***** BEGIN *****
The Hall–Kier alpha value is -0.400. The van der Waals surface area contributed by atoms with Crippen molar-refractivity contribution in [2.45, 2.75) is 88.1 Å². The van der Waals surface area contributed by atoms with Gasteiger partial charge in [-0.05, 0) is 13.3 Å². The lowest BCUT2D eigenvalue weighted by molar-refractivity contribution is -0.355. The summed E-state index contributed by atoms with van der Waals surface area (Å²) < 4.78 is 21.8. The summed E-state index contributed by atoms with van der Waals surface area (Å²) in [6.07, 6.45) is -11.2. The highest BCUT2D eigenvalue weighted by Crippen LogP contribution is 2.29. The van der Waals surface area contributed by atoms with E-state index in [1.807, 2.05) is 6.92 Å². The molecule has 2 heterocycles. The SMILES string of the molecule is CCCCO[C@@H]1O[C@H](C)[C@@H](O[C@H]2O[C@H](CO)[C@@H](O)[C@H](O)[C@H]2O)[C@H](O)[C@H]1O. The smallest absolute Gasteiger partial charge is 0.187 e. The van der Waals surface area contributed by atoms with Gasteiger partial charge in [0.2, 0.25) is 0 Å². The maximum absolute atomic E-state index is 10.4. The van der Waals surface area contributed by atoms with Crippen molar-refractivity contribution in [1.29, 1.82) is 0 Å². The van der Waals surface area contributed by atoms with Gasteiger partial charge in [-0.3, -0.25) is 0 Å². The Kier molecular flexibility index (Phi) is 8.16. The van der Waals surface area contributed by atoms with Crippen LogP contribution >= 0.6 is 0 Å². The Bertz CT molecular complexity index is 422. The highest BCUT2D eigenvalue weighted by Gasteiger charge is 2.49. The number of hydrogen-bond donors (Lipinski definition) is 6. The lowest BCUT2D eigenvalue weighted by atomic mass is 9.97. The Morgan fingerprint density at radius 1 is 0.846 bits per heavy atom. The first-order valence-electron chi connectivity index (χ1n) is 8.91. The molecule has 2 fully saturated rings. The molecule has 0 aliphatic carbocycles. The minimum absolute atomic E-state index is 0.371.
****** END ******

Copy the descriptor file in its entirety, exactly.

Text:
The Hall–Kier alpha value is -0.400. The van der Waals surface area contributed by atoms with Crippen molar-refractivity contribution in [2.45, 2.75) is 88.1 Å². The van der Waals surface area contributed by atoms with Gasteiger partial charge in [-0.05, 0) is 13.3 Å². The lowest BCUT2D eigenvalue weighted by molar-refractivity contribution is -0.355. The summed E-state index contributed by atoms with van der Waals surface area (Å²) < 4.78 is 21.8. The summed E-state index contributed by atoms with van der Waals surface area (Å²) in [6.07, 6.45) is -11.2. The highest BCUT2D eigenvalue weighted by Crippen LogP contribution is 2.29. The van der Waals surface area contributed by atoms with E-state index in [1.807, 2.05) is 6.92 Å². The molecule has 2 heterocycles. The SMILES string of the molecule is CCCCO[C@@H]1O[C@H](C)[C@@H](O[C@H]2O[C@H](CO)[C@@H](O)[C@H](O)[C@H]2O)[C@H](O)[C@H]1O. The smallest absolute Gasteiger partial charge is 0.187 e. The van der Waals surface area contributed by atoms with Gasteiger partial charge in [0.2, 0.25) is 0 Å². The maximum absolute atomic E-state index is 10.4. The van der Waals surface area contributed by atoms with Crippen molar-refractivity contribution in [1.29, 1.82) is 0 Å². The van der Waals surface area contributed by atoms with Gasteiger partial charge in [-0.3, -0.25) is 0 Å². The Kier molecular flexibility index (Phi) is 8.16. The van der Waals surface area contributed by atoms with Crippen LogP contribution >= 0.6 is 0 Å². The Bertz CT molecular complexity index is 422. The highest BCUT2D eigenvalue weighted by Gasteiger charge is 2.49. The number of hydrogen-bond donors (Lipinski definition) is 6. The lowest BCUT2D eigenvalue weighted by atomic mass is 9.97. The Morgan fingerprint density at radius 1 is 0.846 bits per heavy atom. The first-order valence-electron chi connectivity index (χ1n) is 8.91. The molecule has 2 fully saturated rings. The molecule has 0 aliphatic carbocycles. The minimum absolute atomic E-state index is 0.371.